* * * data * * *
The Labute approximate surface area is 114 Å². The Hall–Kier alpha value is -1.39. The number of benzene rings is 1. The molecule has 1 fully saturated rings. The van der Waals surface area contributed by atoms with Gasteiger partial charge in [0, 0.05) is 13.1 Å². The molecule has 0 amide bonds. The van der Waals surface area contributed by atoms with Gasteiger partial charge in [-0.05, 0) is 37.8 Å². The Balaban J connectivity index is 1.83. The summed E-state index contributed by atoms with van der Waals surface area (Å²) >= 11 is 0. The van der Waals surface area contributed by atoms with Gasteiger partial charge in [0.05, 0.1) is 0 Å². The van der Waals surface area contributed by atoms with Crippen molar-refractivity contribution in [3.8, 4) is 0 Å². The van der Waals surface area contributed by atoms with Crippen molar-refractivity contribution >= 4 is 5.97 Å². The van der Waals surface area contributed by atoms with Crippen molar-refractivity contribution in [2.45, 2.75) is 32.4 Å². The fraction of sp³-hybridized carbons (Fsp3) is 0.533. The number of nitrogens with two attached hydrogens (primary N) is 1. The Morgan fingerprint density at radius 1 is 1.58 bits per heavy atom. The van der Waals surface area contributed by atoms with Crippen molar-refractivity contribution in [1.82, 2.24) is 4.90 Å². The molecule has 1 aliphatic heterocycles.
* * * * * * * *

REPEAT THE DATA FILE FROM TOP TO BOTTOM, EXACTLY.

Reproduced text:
The Labute approximate surface area is 114 Å². The Hall–Kier alpha value is -1.39. The number of benzene rings is 1. The molecule has 1 fully saturated rings. The van der Waals surface area contributed by atoms with Gasteiger partial charge in [0, 0.05) is 13.1 Å². The molecule has 0 amide bonds. The van der Waals surface area contributed by atoms with Gasteiger partial charge in [-0.05, 0) is 37.8 Å². The Balaban J connectivity index is 1.83. The summed E-state index contributed by atoms with van der Waals surface area (Å²) >= 11 is 0. The van der Waals surface area contributed by atoms with Gasteiger partial charge in [0.05, 0.1) is 0 Å². The van der Waals surface area contributed by atoms with Crippen molar-refractivity contribution in [3.8, 4) is 0 Å². The van der Waals surface area contributed by atoms with Crippen molar-refractivity contribution >= 4 is 5.97 Å². The van der Waals surface area contributed by atoms with Crippen molar-refractivity contribution in [2.45, 2.75) is 32.4 Å². The fraction of sp³-hybridized carbons (Fsp3) is 0.533. The number of nitrogens with two attached hydrogens (primary N) is 1. The Morgan fingerprint density at radius 1 is 1.58 bits per heavy atom. The van der Waals surface area contributed by atoms with Crippen molar-refractivity contribution in [1.82, 2.24) is 4.90 Å². The molecule has 1 aliphatic heterocycles.